Intellectual smallness and naivete in Norwegian Public Debate

Intellectual smallness and naivete in Norwegian Public Debate

I barely follow Norwegian newspapers anymore. Shouldn’t I as a citizen living in the country care more about what they have to say? What they cover surely will have an impact on political decisionmaking and the policy implications will certainly affect my life.

Norway is not at the frontlines intellectually. In addition to having a very small overton window, I usually find that the topics of public debate have already been discussed overseas months or even years ago. The content is actually old. As someone living in our intereconnected internet enabled world I crave the relevancy and diversity of the topics found in the public debates of the United States. Norway is a small country geographically. But it does not therefore follow that Norway should be a small country in terms of intellectual debate. The overton window of public discourse is also narrow. The difference between political parties of the left and the right are not truly great. They are all to a large extent in agreement. There is nowhere to turn for someone like me that would like to see a great increase in individual freedom, a gutting of the welfare state and honesty in addressing difficult topics. The political parties that are mostly in alignment with my own beliefs get extremely low votecounts during elections.

The most libertarian party in Norway got some 0,00217% of the vote during the last parliamentary elections if I remember correctly. I’m not interested in spending time and money to help them or similar parties achieve success. I have very little confidence in the potential of libertarian political parties. A useful case study is the libertarian party in the US. It has existed since the late 70’s and what do they have to show for it? “What is Aleppo?” and a naked guy streaking across the scene at their convention. Their nominee for president botched a simple litmus test (gaw wedding cake debate) and failed miserably in the most fertile for third parties electoral landscape ever. With uniquely unpopular nominees from the establishment parties (Clinton and Trump) the third parties of the United States should have had much more success than they did. They are evidently not ready for primetime. I’m therefore based on the evidence and data in front of me not particularly interested in spending time, money and energy on a similar failure in Norway. We don’t even have a historical tradition of valuing freedom and liberty.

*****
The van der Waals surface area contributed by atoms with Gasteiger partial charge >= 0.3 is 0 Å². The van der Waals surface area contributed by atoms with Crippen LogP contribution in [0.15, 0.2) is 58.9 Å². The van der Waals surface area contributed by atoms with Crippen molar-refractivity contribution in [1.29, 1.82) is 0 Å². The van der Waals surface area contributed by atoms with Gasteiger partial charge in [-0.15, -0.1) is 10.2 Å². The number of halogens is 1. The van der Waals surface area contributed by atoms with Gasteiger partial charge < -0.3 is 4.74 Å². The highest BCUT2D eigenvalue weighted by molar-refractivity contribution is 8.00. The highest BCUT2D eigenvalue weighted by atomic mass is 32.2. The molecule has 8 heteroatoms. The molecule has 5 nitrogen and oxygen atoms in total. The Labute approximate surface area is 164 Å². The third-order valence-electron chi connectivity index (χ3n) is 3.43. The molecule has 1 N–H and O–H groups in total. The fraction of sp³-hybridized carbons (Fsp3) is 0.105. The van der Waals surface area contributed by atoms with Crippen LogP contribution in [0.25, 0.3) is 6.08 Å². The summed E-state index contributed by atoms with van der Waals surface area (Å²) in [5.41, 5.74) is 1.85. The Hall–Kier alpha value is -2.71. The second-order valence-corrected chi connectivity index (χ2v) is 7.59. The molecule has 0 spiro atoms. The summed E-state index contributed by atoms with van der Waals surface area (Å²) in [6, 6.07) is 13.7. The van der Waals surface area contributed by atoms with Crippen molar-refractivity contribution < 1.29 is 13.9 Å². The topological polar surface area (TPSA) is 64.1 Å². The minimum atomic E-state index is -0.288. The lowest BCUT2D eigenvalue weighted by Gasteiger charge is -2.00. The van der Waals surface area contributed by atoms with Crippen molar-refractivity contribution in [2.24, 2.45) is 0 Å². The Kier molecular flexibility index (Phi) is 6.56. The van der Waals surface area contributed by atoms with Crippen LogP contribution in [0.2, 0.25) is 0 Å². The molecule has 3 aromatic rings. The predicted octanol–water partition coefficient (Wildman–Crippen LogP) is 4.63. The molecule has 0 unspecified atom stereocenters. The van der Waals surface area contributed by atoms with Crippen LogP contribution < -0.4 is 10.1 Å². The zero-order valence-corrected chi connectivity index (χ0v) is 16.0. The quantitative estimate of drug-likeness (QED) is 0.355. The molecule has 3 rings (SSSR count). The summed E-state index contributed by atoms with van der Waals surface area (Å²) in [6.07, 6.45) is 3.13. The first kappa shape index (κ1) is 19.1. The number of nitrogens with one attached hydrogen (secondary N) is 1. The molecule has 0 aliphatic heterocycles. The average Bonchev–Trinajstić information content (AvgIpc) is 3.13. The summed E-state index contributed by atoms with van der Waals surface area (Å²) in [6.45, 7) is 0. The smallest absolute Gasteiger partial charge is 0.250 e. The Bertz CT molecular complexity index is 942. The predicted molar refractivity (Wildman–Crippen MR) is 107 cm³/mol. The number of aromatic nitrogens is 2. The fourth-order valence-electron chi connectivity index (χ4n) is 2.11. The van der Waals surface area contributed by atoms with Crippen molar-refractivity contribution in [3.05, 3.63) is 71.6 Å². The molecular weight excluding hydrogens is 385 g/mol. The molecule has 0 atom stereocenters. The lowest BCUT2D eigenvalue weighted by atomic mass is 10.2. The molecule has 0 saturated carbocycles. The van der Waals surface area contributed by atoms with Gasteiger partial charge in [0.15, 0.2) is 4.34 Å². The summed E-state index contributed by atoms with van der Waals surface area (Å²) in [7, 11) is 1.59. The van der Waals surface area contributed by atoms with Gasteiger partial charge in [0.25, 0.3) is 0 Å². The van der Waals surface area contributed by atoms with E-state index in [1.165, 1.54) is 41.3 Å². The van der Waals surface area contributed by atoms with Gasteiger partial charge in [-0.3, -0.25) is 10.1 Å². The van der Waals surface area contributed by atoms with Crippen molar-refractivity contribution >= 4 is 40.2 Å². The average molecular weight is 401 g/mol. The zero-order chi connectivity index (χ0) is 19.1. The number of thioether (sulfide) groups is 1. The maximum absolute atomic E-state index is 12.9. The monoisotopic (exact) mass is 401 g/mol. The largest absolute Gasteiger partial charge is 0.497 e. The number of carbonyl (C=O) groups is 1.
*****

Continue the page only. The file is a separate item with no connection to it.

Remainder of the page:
I usually skim through the debate and comment sections of the Norwegian newspapers. What they show is that the readership is to a surprising extent not in alignment with the editorial and political views of the newspapers themselves. One national newspaper even closed its online comments section after it became clear that the comments expressed widely divergent opinions than what this particularly politically correct newspaper stood for. The articles were often fact-checked by the commenters, linking to relevant information offering competing narratives. Without these comments the articles are bland and without much interest to me. Without any good domestic sources to satiate my intellectual curiosity I find myself drawn to American books, podcasts, videos and news sites. The sheer number of the available sources offers a satisfying wide range of political opinions and perspectives. I wish we could have something similar here.

I find it odd how Norwegians perceive the world. During the Arab Spring many Norwegians were vacationing in these countries. I myself would never, never ever set foot in such politically unstable places. The risk of something unpleasant happening to say the least is too great for me. Thailand is another very popular destination for us. The first things that come to mind for me are the numerous Coups d’Etat and the lack of free speech (lese majeste laws). Shouldn’t this be elements of concern to scantily clad vacation-goers? Ads for vacation homes in Turkey are not uncommon. They conveniently don’t mention their many military coups and their presidents’ “questionable” relationship to freedom of speech and freedom of political assembly. I simply don’t get the appeal of vacationing in such troublespots. This attitude towards vacationing is reflected in the political debates surrounding other topics. Norwegians would be well served by wisening up and expanding their horizons intellectually.

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